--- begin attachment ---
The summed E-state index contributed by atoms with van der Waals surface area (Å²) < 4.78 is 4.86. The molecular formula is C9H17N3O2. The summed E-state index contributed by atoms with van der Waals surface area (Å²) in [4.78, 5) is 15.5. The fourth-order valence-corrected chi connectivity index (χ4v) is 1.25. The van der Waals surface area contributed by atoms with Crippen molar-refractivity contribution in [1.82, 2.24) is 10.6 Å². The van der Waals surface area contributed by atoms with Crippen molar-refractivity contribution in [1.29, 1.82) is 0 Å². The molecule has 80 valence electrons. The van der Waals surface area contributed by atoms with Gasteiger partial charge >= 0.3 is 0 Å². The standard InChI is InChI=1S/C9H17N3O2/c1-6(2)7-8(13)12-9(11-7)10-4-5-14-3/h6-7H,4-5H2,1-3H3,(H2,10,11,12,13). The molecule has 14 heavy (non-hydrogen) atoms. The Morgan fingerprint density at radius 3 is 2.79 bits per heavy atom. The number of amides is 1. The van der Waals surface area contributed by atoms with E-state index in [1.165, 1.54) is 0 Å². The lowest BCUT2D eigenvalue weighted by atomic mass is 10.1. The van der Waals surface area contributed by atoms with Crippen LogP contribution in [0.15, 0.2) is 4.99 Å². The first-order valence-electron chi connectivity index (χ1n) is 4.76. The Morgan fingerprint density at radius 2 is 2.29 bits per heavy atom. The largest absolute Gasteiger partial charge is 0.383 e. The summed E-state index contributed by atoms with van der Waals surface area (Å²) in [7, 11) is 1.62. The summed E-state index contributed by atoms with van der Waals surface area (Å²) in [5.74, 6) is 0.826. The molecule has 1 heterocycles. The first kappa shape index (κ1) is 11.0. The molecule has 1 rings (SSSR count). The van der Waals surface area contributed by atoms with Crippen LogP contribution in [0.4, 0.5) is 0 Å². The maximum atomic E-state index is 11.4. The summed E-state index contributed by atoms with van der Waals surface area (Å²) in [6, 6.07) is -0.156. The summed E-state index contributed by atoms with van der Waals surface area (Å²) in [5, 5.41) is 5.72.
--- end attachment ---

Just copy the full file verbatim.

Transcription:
The summed E-state index contributed by atoms with van der Waals surface area (Å²) < 4.78 is 4.86. The molecular formula is C9H17N3O2. The summed E-state index contributed by atoms with van der Waals surface area (Å²) in [4.78, 5) is 15.5. The fourth-order valence-corrected chi connectivity index (χ4v) is 1.25. The van der Waals surface area contributed by atoms with Crippen molar-refractivity contribution in [1.82, 2.24) is 10.6 Å². The van der Waals surface area contributed by atoms with Crippen molar-refractivity contribution in [1.29, 1.82) is 0 Å². The molecule has 80 valence electrons. The van der Waals surface area contributed by atoms with Gasteiger partial charge >= 0.3 is 0 Å². The standard InChI is InChI=1S/C9H17N3O2/c1-6(2)7-8(13)12-9(11-7)10-4-5-14-3/h6-7H,4-5H2,1-3H3,(H2,10,11,12,13). The molecule has 14 heavy (non-hydrogen) atoms. The Morgan fingerprint density at radius 3 is 2.79 bits per heavy atom. The number of amides is 1. The van der Waals surface area contributed by atoms with E-state index in [1.165, 1.54) is 0 Å². The lowest BCUT2D eigenvalue weighted by atomic mass is 10.1. The van der Waals surface area contributed by atoms with Crippen LogP contribution in [0.15, 0.2) is 4.99 Å². The first-order valence-electron chi connectivity index (χ1n) is 4.76. The Morgan fingerprint density at radius 2 is 2.29 bits per heavy atom. The largest absolute Gasteiger partial charge is 0.383 e. The summed E-state index contributed by atoms with van der Waals surface area (Å²) in [7, 11) is 1.62. The summed E-state index contributed by atoms with van der Waals surface area (Å²) in [5.74, 6) is 0.826. The molecule has 1 heterocycles. The first kappa shape index (κ1) is 11.0. The molecule has 1 rings (SSSR count). The van der Waals surface area contributed by atoms with Crippen LogP contribution in [0.4, 0.5) is 0 Å². The maximum atomic E-state index is 11.4. The summed E-state index contributed by atoms with van der Waals surface area (Å²) in [6, 6.07) is -0.156. The summed E-state index contributed by atoms with van der Waals surface area (Å²) in [5, 5.41) is 5.72.